Removal and rebound kinetics of cystatin C in high-flux hemodialysis and hemodiafiltration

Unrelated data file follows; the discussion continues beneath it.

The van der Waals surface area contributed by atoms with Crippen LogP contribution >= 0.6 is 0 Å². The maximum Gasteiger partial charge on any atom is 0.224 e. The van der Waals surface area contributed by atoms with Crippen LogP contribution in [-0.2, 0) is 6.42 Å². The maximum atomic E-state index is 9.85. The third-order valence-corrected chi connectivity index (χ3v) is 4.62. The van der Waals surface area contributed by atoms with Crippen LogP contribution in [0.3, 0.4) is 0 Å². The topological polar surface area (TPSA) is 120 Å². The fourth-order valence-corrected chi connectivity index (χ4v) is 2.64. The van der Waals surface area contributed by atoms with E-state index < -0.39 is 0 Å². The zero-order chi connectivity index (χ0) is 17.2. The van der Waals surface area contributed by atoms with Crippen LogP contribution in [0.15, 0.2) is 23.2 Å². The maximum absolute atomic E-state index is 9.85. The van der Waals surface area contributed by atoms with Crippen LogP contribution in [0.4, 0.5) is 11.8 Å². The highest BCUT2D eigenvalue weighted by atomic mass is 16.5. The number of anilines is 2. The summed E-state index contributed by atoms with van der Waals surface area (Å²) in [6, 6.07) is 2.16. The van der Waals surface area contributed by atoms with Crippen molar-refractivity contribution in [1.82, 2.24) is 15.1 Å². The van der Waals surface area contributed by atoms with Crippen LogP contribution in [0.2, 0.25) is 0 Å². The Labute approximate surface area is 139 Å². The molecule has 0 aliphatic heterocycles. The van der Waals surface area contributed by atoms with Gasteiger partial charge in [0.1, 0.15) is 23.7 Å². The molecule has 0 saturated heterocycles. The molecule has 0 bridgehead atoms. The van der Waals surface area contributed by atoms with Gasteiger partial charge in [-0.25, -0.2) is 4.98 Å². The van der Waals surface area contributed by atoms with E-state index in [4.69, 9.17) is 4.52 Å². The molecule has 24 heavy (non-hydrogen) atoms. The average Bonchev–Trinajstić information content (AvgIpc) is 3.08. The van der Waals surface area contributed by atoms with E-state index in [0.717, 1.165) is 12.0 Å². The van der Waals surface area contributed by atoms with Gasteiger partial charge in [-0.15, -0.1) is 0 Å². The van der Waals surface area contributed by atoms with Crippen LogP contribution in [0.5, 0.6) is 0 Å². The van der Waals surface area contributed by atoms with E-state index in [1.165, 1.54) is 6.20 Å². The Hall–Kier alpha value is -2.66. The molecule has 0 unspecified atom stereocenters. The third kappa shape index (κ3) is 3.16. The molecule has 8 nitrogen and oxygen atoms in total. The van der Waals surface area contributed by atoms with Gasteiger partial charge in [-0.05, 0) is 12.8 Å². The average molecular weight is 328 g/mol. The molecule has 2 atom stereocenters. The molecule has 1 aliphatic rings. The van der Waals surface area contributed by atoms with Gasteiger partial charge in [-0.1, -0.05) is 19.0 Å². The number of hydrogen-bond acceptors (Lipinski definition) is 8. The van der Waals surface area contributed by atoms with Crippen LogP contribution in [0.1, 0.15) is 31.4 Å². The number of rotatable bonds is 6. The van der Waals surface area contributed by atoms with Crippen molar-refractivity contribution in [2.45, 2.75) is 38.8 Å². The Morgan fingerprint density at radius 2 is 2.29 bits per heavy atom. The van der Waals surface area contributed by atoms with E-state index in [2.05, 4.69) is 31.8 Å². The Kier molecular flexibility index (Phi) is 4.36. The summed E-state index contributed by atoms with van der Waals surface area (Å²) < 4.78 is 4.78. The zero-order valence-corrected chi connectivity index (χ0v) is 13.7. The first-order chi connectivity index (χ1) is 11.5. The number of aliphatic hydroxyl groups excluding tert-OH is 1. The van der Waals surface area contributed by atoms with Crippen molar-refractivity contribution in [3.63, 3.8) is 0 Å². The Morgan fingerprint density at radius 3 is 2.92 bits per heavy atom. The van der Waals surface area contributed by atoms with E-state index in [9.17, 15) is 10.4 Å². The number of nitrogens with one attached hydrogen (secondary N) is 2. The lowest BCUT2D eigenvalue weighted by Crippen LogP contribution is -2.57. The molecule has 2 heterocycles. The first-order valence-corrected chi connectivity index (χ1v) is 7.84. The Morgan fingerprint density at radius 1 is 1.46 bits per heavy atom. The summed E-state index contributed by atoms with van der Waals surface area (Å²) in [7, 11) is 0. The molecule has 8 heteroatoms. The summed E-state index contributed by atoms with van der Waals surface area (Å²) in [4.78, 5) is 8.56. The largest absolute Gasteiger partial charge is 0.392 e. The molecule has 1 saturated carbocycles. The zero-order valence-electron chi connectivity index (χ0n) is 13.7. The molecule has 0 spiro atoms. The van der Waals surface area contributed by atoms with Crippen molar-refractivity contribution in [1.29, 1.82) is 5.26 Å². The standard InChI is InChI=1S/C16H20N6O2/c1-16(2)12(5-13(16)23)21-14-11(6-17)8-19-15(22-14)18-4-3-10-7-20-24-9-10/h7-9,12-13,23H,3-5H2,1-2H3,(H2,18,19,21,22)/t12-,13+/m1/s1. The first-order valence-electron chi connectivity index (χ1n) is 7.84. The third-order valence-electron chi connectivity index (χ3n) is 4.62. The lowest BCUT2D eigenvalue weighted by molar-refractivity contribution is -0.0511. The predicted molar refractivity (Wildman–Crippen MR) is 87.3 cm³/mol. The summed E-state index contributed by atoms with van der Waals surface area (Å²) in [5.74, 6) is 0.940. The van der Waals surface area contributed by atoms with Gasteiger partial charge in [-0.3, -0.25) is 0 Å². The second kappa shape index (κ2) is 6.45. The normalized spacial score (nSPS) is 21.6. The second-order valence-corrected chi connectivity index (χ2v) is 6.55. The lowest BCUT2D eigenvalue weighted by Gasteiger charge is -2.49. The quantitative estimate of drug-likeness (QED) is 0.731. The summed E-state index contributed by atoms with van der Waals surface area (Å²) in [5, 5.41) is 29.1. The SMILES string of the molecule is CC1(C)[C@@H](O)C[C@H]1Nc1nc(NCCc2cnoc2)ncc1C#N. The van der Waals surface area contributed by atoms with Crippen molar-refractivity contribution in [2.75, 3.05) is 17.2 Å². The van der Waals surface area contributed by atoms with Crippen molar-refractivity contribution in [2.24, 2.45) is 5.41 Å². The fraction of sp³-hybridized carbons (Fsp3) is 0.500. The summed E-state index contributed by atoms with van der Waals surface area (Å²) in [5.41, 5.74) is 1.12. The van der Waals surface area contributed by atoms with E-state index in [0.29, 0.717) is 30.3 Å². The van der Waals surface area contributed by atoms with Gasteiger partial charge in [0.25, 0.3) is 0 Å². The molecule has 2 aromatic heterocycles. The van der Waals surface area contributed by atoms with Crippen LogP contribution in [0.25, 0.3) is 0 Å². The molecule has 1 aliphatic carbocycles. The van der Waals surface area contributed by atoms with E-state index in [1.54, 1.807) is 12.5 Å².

BACKGROUND AND OBJECTIVES: Cystatin C is a 13.3 kD middle molecule of similar size to β2-microglobulin and a marker of GFR in CKD. This study aimed to determine cystatin C kinetics in hemodialysis to understand whether blood concentrations may predict residual renal function and middle-molecule clearance. DESIGN, SETTING, PARTICIPANTS, & MEASUREMENTS: Cystatin C removal and rebound kinetics were studied in 24 patients on high-flux hemodialysis or hemodiafiltration. To determine whether cystatin C concentrations are predictable, an iterative two-pool mathematical model was applied. RESULTS: Cystatin C was cleared effectively, although less than β2-microglobulin (reduction ratios ± SD are 39% ± 11 and 51% ± 11). Cystatin C rebounded to 95% ± 5% of predialysis concentration by 12 hours postdialysis. The two-pool kinetic model showed excellent goodness of fit. Modeled extracellular cystatin C pool volume is smaller than that predicted, comprising 25.5% ± 9.2 of total body water. Iterated parameters, including nonrenal clearance, showed wide interindividual variation. Modeled nonrenal clearance was substantially higher than renal clearance in this population at 25.1 ± 6.6 ml/min per 1.73 m(2) body surface area. CONCLUSIONS: Plasma cystatin C levels may be used to measure middle-molecule clearance. Levels rebound substantially postdialysis and plateau in the interdialytic period. At low GFR, nonrenal clearance predominates over renal clearance, and its interindividual variation will limit use of cystatin C to predict residual renal function in advanced kidney disease.